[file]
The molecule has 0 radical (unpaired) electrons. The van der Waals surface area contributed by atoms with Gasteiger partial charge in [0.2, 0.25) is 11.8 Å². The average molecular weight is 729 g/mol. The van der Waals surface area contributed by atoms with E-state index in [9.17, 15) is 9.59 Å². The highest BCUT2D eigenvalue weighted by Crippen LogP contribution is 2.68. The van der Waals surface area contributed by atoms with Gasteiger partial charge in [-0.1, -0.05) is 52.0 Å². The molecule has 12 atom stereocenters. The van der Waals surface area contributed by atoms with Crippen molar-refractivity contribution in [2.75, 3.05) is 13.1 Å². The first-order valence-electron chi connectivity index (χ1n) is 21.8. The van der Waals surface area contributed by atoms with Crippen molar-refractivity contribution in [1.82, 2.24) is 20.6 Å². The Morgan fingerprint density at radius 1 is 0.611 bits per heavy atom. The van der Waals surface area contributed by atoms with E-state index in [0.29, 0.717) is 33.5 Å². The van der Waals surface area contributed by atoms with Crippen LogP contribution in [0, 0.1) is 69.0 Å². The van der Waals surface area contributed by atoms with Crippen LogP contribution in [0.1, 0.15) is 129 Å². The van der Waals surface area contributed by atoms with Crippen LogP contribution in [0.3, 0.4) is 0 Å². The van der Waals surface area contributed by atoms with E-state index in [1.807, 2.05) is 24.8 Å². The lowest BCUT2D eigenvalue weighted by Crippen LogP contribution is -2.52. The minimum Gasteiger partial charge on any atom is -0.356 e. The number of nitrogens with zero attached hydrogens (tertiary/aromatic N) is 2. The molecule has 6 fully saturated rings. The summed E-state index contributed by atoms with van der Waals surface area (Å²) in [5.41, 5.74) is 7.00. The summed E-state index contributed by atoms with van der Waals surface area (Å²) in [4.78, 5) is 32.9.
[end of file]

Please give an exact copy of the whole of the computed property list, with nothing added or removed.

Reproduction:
The molecule has 0 radical (unpaired) electrons. The van der Waals surface area contributed by atoms with Gasteiger partial charge in [0.2, 0.25) is 11.8 Å². The average molecular weight is 729 g/mol. The van der Waals surface area contributed by atoms with E-state index in [9.17, 15) is 9.59 Å². The highest BCUT2D eigenvalue weighted by Crippen LogP contribution is 2.68. The van der Waals surface area contributed by atoms with Gasteiger partial charge in [-0.1, -0.05) is 52.0 Å². The molecule has 12 atom stereocenters. The van der Waals surface area contributed by atoms with Crippen molar-refractivity contribution in [2.75, 3.05) is 13.1 Å². The first-order valence-electron chi connectivity index (χ1n) is 21.8. The van der Waals surface area contributed by atoms with Crippen molar-refractivity contribution in [1.82, 2.24) is 20.6 Å². The Morgan fingerprint density at radius 1 is 0.611 bits per heavy atom. The van der Waals surface area contributed by atoms with E-state index in [0.29, 0.717) is 33.5 Å². The van der Waals surface area contributed by atoms with Crippen LogP contribution in [0, 0.1) is 69.0 Å². The van der Waals surface area contributed by atoms with Crippen LogP contribution in [0.1, 0.15) is 129 Å². The van der Waals surface area contributed by atoms with Crippen LogP contribution in [0.3, 0.4) is 0 Å². The van der Waals surface area contributed by atoms with E-state index in [1.807, 2.05) is 24.8 Å². The lowest BCUT2D eigenvalue weighted by Crippen LogP contribution is -2.52. The minimum Gasteiger partial charge on any atom is -0.356 e. The number of nitrogens with zero attached hydrogens (tertiary/aromatic N) is 2. The molecule has 6 fully saturated rings. The summed E-state index contributed by atoms with van der Waals surface area (Å²) in [5.41, 5.74) is 7.00. The summed E-state index contributed by atoms with van der Waals surface area (Å²) in [4.78, 5) is 32.9.